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West Virginia Senate Bill 423 Amends Aboveground Storage Tank Act

Even before the June 6, 2014 effective date of the Aboveground Storage Tank Act (the "AST Act" or "Act"), W. Va. Code ยงยง 22-30-1 et seq., representatives of the industries most impacted by the expansive and detailed AST Act had been working to educate the public, regulators and legislators about the more burdensome and overreaching provisions of the Act. 

Senate Bill 373 ("SB 373") was originally designed to identify and regulate several hundred aboveground storage tanks ("ASTs") that contained fluids that posed a significant risk to public water supply intakes. However, through the sausage factory otherwise known as the legislative process, SB 373 morphed into legislation that regulated over 48,000 tanks throughout West Virginia, whether or not the tanks were remotely close to public water supply intakes. 

Following nearly a year of intense effort by industry representatives to educate legislators on the unintended consequences of SB 373, coupled with the unanticipated November 2014 election results that led to new legislative leadership in both the West Virginia House of Delegates and Senate, the West Virginia Legislature passed Senate Bill 423 ("SB 423") on March 14, the last day of the 2015 regular session. On March 27, 2015, Governor Tomblin signed the bill into law which will become effective on June 12, 2015.  

Does SB 423 impact the natural gas industry? 

Click here to read the entire article and get all of the details.
In The News
Utica Shale Production Up More Than 18 Percent, Natural Gas Production Up More Than 25 Percent
According to the Ohio Department of Natural Resources, the fourth quarter of 2014 saw an increase in natural gas production. Production from 779 horizontal Utica Shale wells jumped 18.1 percent. Natural gas production increased 25.6 percent. That's a 200 percent increase in oil production and 300 percent increase in natural gas production since 2012-2013. Will 2015 see the same production numbers?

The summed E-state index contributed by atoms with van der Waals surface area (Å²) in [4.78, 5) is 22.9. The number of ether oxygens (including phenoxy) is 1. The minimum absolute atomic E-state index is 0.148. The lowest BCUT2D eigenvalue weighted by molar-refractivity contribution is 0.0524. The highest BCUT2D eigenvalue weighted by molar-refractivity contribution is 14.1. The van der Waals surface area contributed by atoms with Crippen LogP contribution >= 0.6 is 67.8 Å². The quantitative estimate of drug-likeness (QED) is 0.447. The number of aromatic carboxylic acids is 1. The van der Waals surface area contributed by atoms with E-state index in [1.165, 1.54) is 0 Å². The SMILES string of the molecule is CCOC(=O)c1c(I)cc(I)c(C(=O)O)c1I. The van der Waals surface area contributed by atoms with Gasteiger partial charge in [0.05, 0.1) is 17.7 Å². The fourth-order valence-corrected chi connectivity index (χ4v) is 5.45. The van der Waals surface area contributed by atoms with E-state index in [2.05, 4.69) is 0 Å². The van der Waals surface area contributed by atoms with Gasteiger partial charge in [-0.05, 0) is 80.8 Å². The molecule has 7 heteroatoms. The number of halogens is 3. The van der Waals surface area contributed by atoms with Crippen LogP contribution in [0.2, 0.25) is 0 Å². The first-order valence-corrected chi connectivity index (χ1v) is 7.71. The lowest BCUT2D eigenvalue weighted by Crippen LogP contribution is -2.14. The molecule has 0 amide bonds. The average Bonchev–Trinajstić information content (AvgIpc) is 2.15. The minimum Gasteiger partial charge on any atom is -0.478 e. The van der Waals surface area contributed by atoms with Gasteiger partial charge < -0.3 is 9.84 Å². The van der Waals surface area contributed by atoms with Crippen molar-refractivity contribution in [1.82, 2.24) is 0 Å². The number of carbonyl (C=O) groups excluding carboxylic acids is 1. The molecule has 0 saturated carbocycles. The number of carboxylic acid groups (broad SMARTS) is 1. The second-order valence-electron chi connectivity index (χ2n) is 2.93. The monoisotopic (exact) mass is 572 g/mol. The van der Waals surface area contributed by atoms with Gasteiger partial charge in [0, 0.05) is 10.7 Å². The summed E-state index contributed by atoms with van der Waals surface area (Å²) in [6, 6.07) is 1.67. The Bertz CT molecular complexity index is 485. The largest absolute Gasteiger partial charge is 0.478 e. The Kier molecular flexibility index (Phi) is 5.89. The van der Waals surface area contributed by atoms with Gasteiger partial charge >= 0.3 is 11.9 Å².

Click here to read the entire Akron Beacon Journal article.
Will LNG Exports Reduce Global GHG Emissions? New Study Says Yes.
A study by Carnegie Mellon University has found that exporting natural gas from the U.S. can help reduce greenhouse gas emissions. The study also found that exports from the U.S. would have lower methane emissions than exports from Russia or Europe. Why the difference with natural gas from the U.S.?

Click here to read the entire Energy In Depth article.
Speaking of Exports - The Chemical Industry Reaping the Benefits 
The American Chemistry Council recently reported that the U.S. shale industry will have a positive impact on manufacturing and the economy. It's expected that gross exports of shale gas derived chemical products will double, trade surplus for selected chemicals will increase, investments by U.S. chemical companies in shale-related projects are up, and the shale "revolution" will provide long-term competitive advantage for chemical manufacturers. 

Click here to read the entire Energy In Depth article.
North Central Pennsylvania and State Forest Lands Could be the Key to Large Reserves of Utica Shale Gas
Seneca Resources has announced the successful completion of a well on state forest land in Tioga County. The test well generated 22.7 million cubic feet of natural gas daily, with expectations of one trillion cubic feet within Seneca's 100,000 acres. With this huge amount of shale gas potential, will the pipeline infrastructure follow?

Click here to read the entire State Impact article.
Featured Shale Team Member

Ms. Summerfield's primary area of practice is litigation with an emphasis on the oil and gas industry. She represents and counsels exploration & production, midstream, and oilfield service companies related to a wide variety of disputes in state and federal court throughout the Marcellus and Utica shale regions. She is admitted to the Pennsylvania and West Virginia State Bars and the U.S. District Courts for the Western District of Pennsylvania and the Southern District of West Virginia. She received her B.S. in Biochemistry degree and M.S. in Forensic Science & Law degree from Duquesne University. She received her J.D. from the University of Pittsburgh School of Law.


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